by Birgitta Hjalmarson
The Historical Novels Review of Fylgia
Anna is a proud, intelligent older woman recounting her life in the dark, serious atmosphere of Sweden. Her story begins in the time just preceding World War I. In Hult, the residents rigidly follow the Lutheran religion and fiercely reject any modern ways that would water down what they consider sacred tradition. Indeed, the village minister serves more as a local cop, conveying words of fire and brimstone damnation on anyone who veers in even the slightest direction from the Bible and the laws that flow from it. Now, however, socialism is becoming attractive to a few of the town residents. Anna is deeply in love with Fredrik Otter, a wise man who advocates modern farming techniques but is rejected. He loves two women, ergo the dilemma between Anna and the “other woman.” The outcome is intense and the cost to Anna is high. Reality is not to be denied, not even by the fantastic suggestions Anna receives.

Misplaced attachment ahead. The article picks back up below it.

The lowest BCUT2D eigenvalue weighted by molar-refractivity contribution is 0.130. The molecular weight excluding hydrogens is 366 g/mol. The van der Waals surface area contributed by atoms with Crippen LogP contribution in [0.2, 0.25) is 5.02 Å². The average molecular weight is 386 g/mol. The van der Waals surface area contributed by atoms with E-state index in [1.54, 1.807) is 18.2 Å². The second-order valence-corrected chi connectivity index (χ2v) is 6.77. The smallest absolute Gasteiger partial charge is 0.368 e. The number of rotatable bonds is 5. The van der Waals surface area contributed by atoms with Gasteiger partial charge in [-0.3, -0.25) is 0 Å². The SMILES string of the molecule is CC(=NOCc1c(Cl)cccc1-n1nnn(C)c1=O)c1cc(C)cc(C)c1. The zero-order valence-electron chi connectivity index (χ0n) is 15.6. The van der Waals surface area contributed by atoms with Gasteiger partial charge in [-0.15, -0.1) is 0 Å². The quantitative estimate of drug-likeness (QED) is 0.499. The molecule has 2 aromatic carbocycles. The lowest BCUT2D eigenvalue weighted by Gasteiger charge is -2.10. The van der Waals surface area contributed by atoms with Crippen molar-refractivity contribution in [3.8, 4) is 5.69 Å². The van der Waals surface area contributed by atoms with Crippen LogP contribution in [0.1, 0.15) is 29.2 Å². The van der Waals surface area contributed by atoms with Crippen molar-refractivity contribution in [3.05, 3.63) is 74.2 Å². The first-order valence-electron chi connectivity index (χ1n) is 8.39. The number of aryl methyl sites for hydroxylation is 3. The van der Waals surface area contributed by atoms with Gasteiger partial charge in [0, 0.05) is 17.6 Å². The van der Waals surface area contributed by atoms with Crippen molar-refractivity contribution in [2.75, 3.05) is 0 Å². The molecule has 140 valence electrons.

Something intriguing and gripping flows through every page of this unique work of fiction. The atmosphere is rather hard and almost melancholic, but Anna is the bright, feisty character whose strength and determination overrule the morose rules and regulations of her community, in attitude if not in actual application. She is unafraid to confront the minister and even the leader of the community, Rammen (aka Grim Larsson, her father). We move with the people of Hult through WWI, the Spanish Flu, the Great Recession, WWII and modern times, a world where matchmaking still exists but love finds a way beyond public restrictions. This is classic historical fiction spanning several decades and revealing the characters behind the veil of Swedish law. Beautifully crafted.
by Birgitta Hjalmarson
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